"I can talk while I'm signing!" the Eisner Award-winning artist laughed as he joked about his jam-packed MorrisonCon schedule, scribbling in attendees' convention programs as CBR News caught up with the busy creator at the tail end of the convention.
The artist behind some of Morrison's most famous works such as "All-Star Superman," "We3," and "JLA: Earth 2," Quitely told CBR Morrison never actually asked him to be a part of the convention.
"It was just one of the times I saw him socially, he started talking about this and it's not like he asked me to come, he just talked about it as though it was taken for granted that I was coming!" Quitely said, grinning at the memory. "It's almost like a family commitment, you know, it's one of those things I couldn't get out of!"
Labeling himself as someone who usually avoids comic book conventions of all stripes, Quitely said he found MorrisonCon "refreshing" as it was the opposite of conventions the artist experienced in the past.
"This one's been really brilliant because it's so small, it's just got a much more personal feel and everybody's in the same place -- from the point of view of seeing all the talks, everything's in one place, one talk after another, so you're never choosing between two things -- that I really liked," Quitely said. "You just get a chance to hang out with people and other creators and fans, it's a totally different experience."
"Even at the signing I did yesterday, normally when I do a signing depending on how long the line, they want three items each or whatever, and there's someone taking the comic I'm signing," Quitely said, miming someone whisking away comics, "and there's almost always no time to talk. This was much more relaxed. I had a mini-conversation with just about everybody in line."
This conversation then turned to DC comics' "Multiversity" miniseries, which Morrison officially confirmed and announced at the convention Saturday. The artist will tackle the issue titled "Pax Americana," which re-imagines the Charlton Comics characters and deals with the Peacemaker's assassination of the President, and Quitely said that as opposed to Morrison who told CBR he was interested in the project as a way to explore all facets of superheroes and the DC Universe, he was interested in "Multiversity" mainly because Morrison was.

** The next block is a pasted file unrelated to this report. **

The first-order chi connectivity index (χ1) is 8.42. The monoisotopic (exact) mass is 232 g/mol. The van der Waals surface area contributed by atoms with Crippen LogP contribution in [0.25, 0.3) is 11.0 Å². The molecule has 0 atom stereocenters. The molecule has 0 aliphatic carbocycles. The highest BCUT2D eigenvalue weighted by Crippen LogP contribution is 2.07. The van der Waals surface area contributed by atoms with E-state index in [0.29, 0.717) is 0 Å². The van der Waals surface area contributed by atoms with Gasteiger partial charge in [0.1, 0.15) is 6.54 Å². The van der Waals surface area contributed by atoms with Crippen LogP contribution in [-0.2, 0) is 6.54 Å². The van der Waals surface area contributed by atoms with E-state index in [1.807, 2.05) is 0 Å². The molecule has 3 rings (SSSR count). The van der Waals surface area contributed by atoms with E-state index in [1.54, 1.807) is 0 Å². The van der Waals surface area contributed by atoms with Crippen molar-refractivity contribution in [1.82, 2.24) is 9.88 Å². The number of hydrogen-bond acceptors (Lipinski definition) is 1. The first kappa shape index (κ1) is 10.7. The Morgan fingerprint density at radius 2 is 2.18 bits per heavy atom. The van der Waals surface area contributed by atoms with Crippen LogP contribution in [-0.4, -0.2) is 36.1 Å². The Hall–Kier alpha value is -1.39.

"I'm always kind of up for drawing anything Grant wants me to draw, and he writes a lot of stuff, but every now and again he comes to me and says, 'I really want you to draw this.' As he always does he just sat down and talked about what it was he wanted to achieve with it; I mean, he always makes it sound good!" Quitely laughed.
Acknowledging that this writer/artist relationship has defined his comic book career for the past decade and a half, Quitely added, "For me it's really been ideal -- he's my favorite writer! The fact that he wants to work with me, I just couldn't ask for more."
As for Quitely's artistic process, when it came to drawing the thirty-eight-page issue of "Multiversity" Quitely explained he worked piecemeal.
"Well, what happened was I was getting the script and I'd receive the first four pages and then I'd get the next four pages and then I'd get three pages and then I'd get a bunch of pages and some of them were changed!" Quitely said with a grin. However, the pages shown Saturday morning hold a special place in his heart.
"[Shown] at the panel yesterday was like the front cover and the first three [pages] and it was the assassination of the president and time's running backwards, so you go from the burning flag, which is the cover, to just moments before the assassination. I actually really liked the sequence and the way it worked out," Quitely said. "I don't really have a favorite character. They're all kind of cool in different ways."